These remarkable planetarium films completed, we went in search of lunch, and found it in the well-equipped museum restaurant. We realised we didn’t have long before our Imax films would start, so we quickly demolished some strange salad combination (mozzarella and cherry tomatoes?) and failed to notice the burger bar until we were leaving. The lack of beef on at least one occasion probably did Dave some good. So it happened that we left the museum café in a fair hurry to locate the Imax cinema in time for our film, a presentation about coral reefs which promised some outstanding underwater photography. I noticed as we took our seats that the projector was shining a series of information slides at a tiny central portion of the massive Imax screen, and sure enough, when the main event was showing large areas of uniform colour, that central portion had been discoloured by the uneven light exposure. One of the biggest movie screens in the world was a victim of screen burn! Get a screen saver lads! This aside, the coral film’s photography was everything promised and provided an informative account of receding corals. One of the participants in the film even allowed a tiny “scrubber” fish which normally would deal with the teeth of larger fish, to swim into her mouth and clean her teeth – amusing and mildly repulsive in equal measures.
Once the film was completed, Dave suddenly twigged he’d misplaced his audio guide unit, and we searched our seating area to no avail. We retraced our steps back to the restaurant, only to be informed that it had been found and returned to the kiosk. Double checking, Dave sweated slightly when he realised, had it been stolen or lost altogether, the full cost of seven hundred and fifty dollars would have been debited to his card. Promises of marriage to the kiosk girl were met with a deer-in-headlights expression, and I dragged the man Williams away before he could vault the desk and assault her. We realised after this that, as usual, time was marching onward and we had yet to cover the Einstein exhibit, so we found ourselves wandering through this comprehensive account of the man himself and his work. Relativistic physics is explained via a host of visual exhibits, including a series of clocks set to run from the time of Einstein’s birth, and running at relative fractions of the speed of light. As any fule knows, the more rapidly you travel, the greater the time dilation between you and any objects whose speed you’re exceeding. So an imaginary clock travelling at 99.9% of the speed of light relative to our stationary position (besides having the mass of a respectable number of galaxies) was frozen around six seconds after the birth of the man himself – Einstein himself would have been proud. The exhibit was navigated through a guided tour by a small elderly lady with a terrifying command of the theory of relativity and quantum physics. The crowd was a mixture of Joe Anybodies from the street and some men and women who were clearly academics or scientists, and in the midst of this company it was easy to get intimidated. However when she began asking questions of the audience and few people responded, I wondered about the real nature of the supposed scientists. I couldn’t resist piping up when she quizzed the crowd: “Who can tell me something about gravity?”, as Dave is my witness, I responded with “Every object in the universe attracts every other object with a force governed by their mass and the distance between them”. I actually managed to parrot out that line, although it’s not strictly accurate (I neglected to mention the whole inverse-square bit). She turned on me a gaze lit with Einsteinian zeal and said “Did all of Newton, huh”. I felt extremely small. Here I was quoting seventeenth-century physics in the midst of an exhibit dedicated to a man who had debunked portions of classic Newtonian theory. After the knowledgeable little lady explained at great length why I was not *quite* right, the tour rapidly and mercifully progressed to an interesting study of Einstein’s attitude towards nuclear weapons – to quote, this can be summed up as “The Allies have to build one before the Germans do”. As it happened, Nazi anti-semitism had ironically robbed them of a huge proportion of Jewish academics and scientists who might, under duress, have allowed them to obtain such a weapon in time to deploy it on the battlefields of Europe, and tip the balance in favour of the Axis. It seems evil does always contain the seeds of its own destruction.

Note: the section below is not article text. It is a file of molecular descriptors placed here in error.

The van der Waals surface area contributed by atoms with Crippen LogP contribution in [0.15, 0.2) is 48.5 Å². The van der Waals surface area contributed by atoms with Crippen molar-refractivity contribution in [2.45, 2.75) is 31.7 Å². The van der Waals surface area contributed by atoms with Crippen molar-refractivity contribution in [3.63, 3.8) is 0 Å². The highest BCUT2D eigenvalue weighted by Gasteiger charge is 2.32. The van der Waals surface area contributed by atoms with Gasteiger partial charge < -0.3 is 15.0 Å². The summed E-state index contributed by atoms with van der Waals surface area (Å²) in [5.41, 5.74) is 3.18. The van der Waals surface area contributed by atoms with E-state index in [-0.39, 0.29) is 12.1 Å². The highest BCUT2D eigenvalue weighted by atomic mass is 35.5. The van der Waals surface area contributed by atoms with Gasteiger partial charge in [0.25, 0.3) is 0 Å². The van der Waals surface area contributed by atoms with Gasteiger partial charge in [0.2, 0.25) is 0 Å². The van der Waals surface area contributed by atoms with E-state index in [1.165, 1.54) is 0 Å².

The Einstein exhibit completed, we left the closing museum and took a gentle stroll along Central Park west. By now it was early evening and those familiar pangs of hunger had returned, and after quick showers back at the Pennsylvania, we made our way to a branch of TGI Fridays visible from our hotel; it was here that we had our first encounter with the wondrous 23oz beer glasses – for those who don’t have their metric/imperial calculators handy, this is more than a litre of beer squashed into a single glass. Over burgers, we had a great view of the Manhattan evening, eventually leaving and taking the opportunity to visit the Empire State Building by night, this time with well-charged camera batteries. Many, many snaps were taken, and Dave’s filthy weed habit meant that when I returned to where he was smoking a crafty cigarette he had befriended some dazed-looking types. These lads informed us they were from Orange County, and staying in dodgy hostel accommodation for which they were paying more per night than the ultra-bargain deal at our beloved Pennsylvania. Upon leaving the building we informed the guys where they could find us if they fancied a drink (Niles, naturally) and headed back to our favourite watering hole by around 11pm. Gently sampling the Maker’s Mark once again, we somehow lost a good few hours in this bar chewing the fat and exchanging thoughts on the trip, and it wasn’t until we were on our way out that we encountered the formidable Janice and Den. Both New York natives, these were a hilarious and charismatic double act, the calm and erudite Janice, and the Brooklyn native Den, who spoke more rapidly than anyone we have ever met. Somehow we ended up chatting with these fascinating folk for well over an hour, as they were interested in a British perspective on everything from the war in Iraq to comic and anime culture. It was during this time that Dave demolished the remainder of his whisky whilst standing in the street, which we later realised was an arrestable offence. But I suppose everyone breaks the law at least once a day, Dave just found the novelty of ostentatiously doing it in a foreign country. When Janice and Den and we finally parted company Niles had closed behind us, and it was around three thirty in the morning. Dave was forced to leave the whisky glass by the door, and we made our unsteady way past a now-blasé concierge.